“The Global Care Ecosystems of 3D Printed Assistive Devices” was published in the ACM Transactions on Accessible Computing. EitM Research Assistant, Rachel Rodney, supported this research during her undergraduate program by interviewing and analyzing data from stakeholders in the experience of a user receiving and using a 3D printed prosthetics. Below is the article abstract:
The popularity of 3D printed assistive technology has led to the emergence of new ecosystems of care, where multiple stakeholders (makers, clinicians, and recipients with disabilities) work toward creating new upper limb prosthetic devices. However, despite the increasing growth, we currently know little about the differences between these care ecosystems. Medical regulations and the prevailing culture have greatly impacted how ecosystems are structured and stakeholders work together, including whether clinicians and makers collaborate. To better understand these care ecosystems, we interviewed a range of stakeholders from multiple countries, including Brazil, Chile, Costa Rica, France, India, Mexico, and the U.S. Our broad analysis allowed us to uncover different working examples of how multiple stakeholders collaborate within these care ecosystems and the main challenges they face. Through our study, we were able to uncover that the ecosystems with multi-stakeholder collaborations exist (something prior work had not seen), and these ecosystems showed increased success and impact. We also identified some of the key follow-up practices to reduce device abandonment. Of particular importance are to have ecosystems put in place follow up practices that integrate formal agreements and compensations for participation (which do not need to be just monetary). We identified that these features helped to ensure multi-stakeholder involvement and ecosystem sustainability. We finished the paper with socio-technical recommendations to create vibrant care ecosystems that include multiple stakeholders in the production of 3D printed assistive devices.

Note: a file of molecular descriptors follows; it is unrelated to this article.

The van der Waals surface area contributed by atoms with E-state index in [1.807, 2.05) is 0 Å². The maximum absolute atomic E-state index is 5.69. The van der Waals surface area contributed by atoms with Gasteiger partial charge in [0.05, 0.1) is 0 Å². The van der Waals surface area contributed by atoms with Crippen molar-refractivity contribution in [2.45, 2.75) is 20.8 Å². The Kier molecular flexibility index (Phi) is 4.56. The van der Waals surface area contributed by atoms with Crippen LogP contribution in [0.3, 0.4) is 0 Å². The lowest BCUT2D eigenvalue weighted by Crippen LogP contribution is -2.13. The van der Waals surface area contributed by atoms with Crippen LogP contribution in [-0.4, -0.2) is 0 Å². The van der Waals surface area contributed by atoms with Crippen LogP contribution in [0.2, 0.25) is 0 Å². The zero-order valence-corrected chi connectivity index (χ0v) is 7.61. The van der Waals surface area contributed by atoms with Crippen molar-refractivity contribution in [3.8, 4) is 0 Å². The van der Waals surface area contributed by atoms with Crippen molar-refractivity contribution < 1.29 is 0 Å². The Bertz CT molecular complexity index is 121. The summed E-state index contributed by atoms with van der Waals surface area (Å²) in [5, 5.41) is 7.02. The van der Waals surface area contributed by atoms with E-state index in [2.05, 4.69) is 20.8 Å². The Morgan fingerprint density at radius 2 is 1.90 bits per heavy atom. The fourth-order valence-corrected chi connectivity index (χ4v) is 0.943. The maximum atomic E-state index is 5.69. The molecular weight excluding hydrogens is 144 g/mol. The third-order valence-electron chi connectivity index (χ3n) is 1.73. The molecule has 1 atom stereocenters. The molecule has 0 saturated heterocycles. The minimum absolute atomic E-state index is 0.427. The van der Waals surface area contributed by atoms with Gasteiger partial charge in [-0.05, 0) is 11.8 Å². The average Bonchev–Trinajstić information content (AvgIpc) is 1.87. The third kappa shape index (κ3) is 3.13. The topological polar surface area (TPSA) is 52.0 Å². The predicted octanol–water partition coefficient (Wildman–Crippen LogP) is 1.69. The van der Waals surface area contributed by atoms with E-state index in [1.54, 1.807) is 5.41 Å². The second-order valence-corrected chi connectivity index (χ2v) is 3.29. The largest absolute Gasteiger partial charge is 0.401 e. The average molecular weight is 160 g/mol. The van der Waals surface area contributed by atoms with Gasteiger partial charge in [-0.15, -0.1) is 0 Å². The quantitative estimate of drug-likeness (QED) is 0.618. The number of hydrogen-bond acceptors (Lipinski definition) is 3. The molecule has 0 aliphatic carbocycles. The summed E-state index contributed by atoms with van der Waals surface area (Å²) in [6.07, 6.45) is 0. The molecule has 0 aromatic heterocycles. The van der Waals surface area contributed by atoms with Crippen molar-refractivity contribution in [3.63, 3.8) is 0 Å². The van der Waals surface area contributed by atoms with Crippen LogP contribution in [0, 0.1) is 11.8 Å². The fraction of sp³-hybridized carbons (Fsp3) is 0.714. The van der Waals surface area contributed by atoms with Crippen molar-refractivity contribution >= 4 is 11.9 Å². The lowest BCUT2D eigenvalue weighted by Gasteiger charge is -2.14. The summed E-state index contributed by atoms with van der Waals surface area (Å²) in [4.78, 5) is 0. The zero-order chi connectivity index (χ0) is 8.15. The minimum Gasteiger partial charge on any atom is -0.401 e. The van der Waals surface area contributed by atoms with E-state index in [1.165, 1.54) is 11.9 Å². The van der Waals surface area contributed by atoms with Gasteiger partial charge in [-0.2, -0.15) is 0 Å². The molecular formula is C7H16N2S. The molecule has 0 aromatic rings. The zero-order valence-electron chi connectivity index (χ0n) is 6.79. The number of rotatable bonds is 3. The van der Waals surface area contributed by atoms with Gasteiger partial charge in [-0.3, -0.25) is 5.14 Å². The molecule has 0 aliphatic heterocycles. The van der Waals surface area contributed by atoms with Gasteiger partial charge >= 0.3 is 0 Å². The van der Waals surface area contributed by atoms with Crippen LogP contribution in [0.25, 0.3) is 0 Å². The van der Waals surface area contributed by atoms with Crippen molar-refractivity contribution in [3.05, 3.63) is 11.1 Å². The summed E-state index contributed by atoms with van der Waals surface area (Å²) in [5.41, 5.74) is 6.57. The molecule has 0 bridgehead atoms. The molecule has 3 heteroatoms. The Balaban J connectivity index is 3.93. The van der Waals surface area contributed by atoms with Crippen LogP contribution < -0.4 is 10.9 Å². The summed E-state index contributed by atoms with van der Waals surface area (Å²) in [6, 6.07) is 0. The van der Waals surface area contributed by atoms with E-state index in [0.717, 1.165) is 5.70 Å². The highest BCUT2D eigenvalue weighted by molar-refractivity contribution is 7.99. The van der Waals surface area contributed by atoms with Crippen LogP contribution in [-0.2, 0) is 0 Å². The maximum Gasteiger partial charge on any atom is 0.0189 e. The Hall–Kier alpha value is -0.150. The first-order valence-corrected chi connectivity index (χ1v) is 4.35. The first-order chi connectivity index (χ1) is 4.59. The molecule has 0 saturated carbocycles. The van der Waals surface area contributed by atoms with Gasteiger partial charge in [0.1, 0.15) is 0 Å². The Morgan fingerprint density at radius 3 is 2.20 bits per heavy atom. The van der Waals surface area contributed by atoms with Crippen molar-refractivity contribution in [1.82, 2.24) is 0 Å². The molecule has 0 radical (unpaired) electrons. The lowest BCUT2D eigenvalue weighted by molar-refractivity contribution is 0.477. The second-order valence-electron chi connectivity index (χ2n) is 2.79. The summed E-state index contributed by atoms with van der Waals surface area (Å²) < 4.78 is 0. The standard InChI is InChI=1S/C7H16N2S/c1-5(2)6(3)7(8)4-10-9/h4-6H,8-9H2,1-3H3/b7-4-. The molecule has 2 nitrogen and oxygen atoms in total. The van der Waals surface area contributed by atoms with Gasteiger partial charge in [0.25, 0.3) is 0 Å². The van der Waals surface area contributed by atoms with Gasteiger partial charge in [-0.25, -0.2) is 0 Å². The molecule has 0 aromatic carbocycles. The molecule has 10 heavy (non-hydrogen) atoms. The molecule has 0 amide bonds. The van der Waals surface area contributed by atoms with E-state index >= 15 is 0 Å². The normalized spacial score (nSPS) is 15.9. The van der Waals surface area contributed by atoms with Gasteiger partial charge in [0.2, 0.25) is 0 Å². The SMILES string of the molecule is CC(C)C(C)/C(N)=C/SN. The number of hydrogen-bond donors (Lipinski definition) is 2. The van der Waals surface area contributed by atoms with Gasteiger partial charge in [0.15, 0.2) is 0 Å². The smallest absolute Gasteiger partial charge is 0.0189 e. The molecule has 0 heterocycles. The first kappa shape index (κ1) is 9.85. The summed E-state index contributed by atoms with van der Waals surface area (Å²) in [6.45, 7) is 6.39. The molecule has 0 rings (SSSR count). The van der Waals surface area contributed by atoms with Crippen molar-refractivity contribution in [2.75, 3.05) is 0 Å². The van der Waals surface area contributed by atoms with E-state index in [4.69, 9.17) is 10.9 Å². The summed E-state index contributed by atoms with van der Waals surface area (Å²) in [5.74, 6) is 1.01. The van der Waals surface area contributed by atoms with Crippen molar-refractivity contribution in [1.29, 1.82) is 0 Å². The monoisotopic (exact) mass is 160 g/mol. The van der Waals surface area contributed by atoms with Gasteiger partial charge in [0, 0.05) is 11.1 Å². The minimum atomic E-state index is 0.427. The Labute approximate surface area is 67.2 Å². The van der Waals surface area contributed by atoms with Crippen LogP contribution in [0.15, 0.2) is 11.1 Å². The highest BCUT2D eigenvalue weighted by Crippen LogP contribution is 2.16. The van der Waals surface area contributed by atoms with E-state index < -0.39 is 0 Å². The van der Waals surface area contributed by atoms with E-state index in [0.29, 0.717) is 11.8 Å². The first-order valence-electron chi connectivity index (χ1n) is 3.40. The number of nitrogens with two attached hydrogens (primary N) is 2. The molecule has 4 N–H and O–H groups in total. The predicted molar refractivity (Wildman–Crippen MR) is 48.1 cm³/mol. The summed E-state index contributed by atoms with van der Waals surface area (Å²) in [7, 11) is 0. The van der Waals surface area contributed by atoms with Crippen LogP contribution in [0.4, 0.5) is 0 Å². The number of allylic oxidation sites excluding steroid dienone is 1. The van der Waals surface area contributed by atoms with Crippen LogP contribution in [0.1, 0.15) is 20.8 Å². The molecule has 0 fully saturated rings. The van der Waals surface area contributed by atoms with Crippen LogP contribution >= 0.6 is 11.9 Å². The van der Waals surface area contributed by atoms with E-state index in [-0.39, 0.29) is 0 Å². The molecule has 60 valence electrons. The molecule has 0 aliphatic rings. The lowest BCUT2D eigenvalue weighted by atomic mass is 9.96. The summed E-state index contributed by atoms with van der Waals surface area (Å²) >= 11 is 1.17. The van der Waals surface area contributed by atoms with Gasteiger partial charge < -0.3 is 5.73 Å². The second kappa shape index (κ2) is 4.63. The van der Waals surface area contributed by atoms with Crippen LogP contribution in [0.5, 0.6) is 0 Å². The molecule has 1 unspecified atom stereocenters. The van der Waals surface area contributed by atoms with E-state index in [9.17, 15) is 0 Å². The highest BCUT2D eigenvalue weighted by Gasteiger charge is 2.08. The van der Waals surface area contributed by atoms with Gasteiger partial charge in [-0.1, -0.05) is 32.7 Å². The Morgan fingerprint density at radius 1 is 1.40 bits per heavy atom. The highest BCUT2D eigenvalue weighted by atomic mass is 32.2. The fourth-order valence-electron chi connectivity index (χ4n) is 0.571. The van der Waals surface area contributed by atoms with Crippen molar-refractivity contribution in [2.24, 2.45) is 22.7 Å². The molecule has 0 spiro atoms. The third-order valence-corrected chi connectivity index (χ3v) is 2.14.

3D printed prosthetics are an example of equitable making, which is a core value of the EitM Lab. 3D printing prosthetics meets the needs of several intersecting barriers – accessibility, affordability, and flexibility in terms of directly personalizing the devices. The 3D models of prosthetics can be modified for use while playing sports, such as throwing a tennis ball, or altering the prosthetics over time to fit children as they grow. The additional bonus of being able to choose what colors the prosthetic can be makes them more personable so users can design them to align more with their identity.